What do you hope to gain out of this internship?
“I hope that by witnessing hearings, arguments, and working with a judge and his staff, I will begin to see what effective lawyering truly is. What better way to learn how to be a lawyer than watching them argue in court, and observing how a judge renders his decisions and responds to the issues at hand? I cannot think of a better experience for a young and aspiring lawyer than to be in court and working with a judge.”
As part of our weekly “Voices of the Bar” feature, we asked the judicial interns what they were most looking forward to as part of their summer internship. Hear from more of our Judicial Interns here.
Volunteer Lawyers Project of the Boston Bar Association thanks the following attorneys who accepted cases or provided consultation through the Lawyer for the Day in the Boston Housing Court Program or Chapter 7 Bankruptcy Program in March and April:
Lawyer for the Day
Nicholas Bentley, Mintz, Levin, Cohn, Ferris, Glovsky and Popeo, P.C.
Christine Dieter, Goodwin Procter LLP
Jessamyn Edra, Goodwin Procter LLP
Dahlia Fetouh, Goodwin Procter LLP
Eric Fox , Goodwin Procter LLP
Julia Harmatz, McAneny
Timothy Holahan, Goodwin Procter LLP
Joseph Horne, Goodwin Procter LLP
Jennifer Kent, Goodwin Procter LLP
David Linhart, Goulston & Storrs PC
Stephanie Neely, Wilmer Cutler Pickering Hale and Dorr LLP
Allison Orpilla, Goodwin Procter LLP
Bridget O’Sullivan, Ropes & Gray LLP
Nicholas Planty, Goodwin Procter LLP
Sarah Soloman, Goodwin Procter LLP
Leann Walsh, Goodwin Procter LLP
Chapter 7 Bankruptcy Program
Christopher Candon, Sheehan Phinney Bass
Adam Ruttenberg Looney & Grossman
Last Saturday, the BBA’s New Lawyers Public Service Committee took time out of their busy weekend to spend some time at the Greater Boston Food Bank, the largest hunger-relief organization in New England and among the largest food banks in the country. The lawyers inspected, sorted, and packed food and grocery products. The group’s efforts helped put together 4, 509 meals for local families. We reached out to some of the New Lawyers to get their take on this event and other public service events they participate in – here’s what they had to say:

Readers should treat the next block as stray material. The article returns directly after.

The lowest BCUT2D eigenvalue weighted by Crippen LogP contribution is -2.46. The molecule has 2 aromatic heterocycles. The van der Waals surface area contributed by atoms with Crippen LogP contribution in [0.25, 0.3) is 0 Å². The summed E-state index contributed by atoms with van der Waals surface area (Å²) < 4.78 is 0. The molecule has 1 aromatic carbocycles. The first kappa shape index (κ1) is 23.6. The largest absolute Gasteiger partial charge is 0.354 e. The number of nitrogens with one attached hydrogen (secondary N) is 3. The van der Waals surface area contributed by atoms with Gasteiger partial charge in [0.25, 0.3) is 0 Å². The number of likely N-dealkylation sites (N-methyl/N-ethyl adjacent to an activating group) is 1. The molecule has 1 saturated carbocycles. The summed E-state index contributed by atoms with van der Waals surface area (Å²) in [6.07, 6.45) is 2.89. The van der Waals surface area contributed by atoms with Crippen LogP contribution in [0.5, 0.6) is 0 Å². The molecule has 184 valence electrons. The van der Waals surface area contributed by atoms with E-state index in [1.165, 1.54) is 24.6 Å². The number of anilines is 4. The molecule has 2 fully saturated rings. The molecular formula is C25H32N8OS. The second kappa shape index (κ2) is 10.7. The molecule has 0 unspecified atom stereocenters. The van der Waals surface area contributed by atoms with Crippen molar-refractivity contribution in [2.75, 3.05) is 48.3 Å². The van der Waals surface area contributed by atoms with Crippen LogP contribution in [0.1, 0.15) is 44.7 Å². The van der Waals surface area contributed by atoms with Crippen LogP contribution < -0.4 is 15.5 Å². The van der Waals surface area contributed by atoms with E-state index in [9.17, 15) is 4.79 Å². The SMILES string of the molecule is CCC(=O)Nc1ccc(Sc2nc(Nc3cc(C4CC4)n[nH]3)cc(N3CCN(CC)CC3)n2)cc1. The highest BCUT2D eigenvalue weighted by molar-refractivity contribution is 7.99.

“Under the strong leadership of Margaret Caulfield and Sara Shannon, the BBA New Lawyers Section’s Public Service Committee has cemented its role as the preeminent vehicle for new and experienced attorneys alike to work together in serving the community in the Greater Boston area. The volunteer event at the Greater Boston Food Bank was one of many examples this BBA year where BBA members and their guests had the opportunity to interact in casual, collaborative settings while helping those in need.” – Paul Connors, Corporate Counsel, athenahealth
“Volunteering at the GBFB with the BBA is something we look forward to every year. It is always a fantastic event. However, it is just one of the many public service opportunities Margaret and I planned this past year. To name a few, we worked with the Environmental Law Section to clean up Franklin Park. We also volunteered at Cradles to Crayons, helping to put together book packets for kids around Boston. In December we teamed up with the Social Committee of the New Lawyers Section and promoted the Toys for Tots Program by gathering gifts for children for the holidays. We also volunteered with the Prison Book Program by sorting and sending books to various state prisons in the Commonwealth. We also continued our tradition in assisting with the Earth Day Cleanup by volunteering our time (rain or shine) to pick up trash on the Charles River organized by the Esplanade Association.
Not only are these public service events wonderful for networking with other attorneys, but they are also rewarding and a lot of fun.” – Sara Shannon, Assistant Attorney General, Environmental Crimes Strike Force
As many of you readers know, the BBA just finished up its Law Day in the Schools Program, and this year, thanks to the continuing strength of the program and the work put in by our volunteers, Law Day in the Schools reached more students than ever! This year, 87 volunteers brought the program to 50 classrooms in 9 different Boston Public Schools to teach over 1,300 students of all ages about “Why Every Vote Matters.”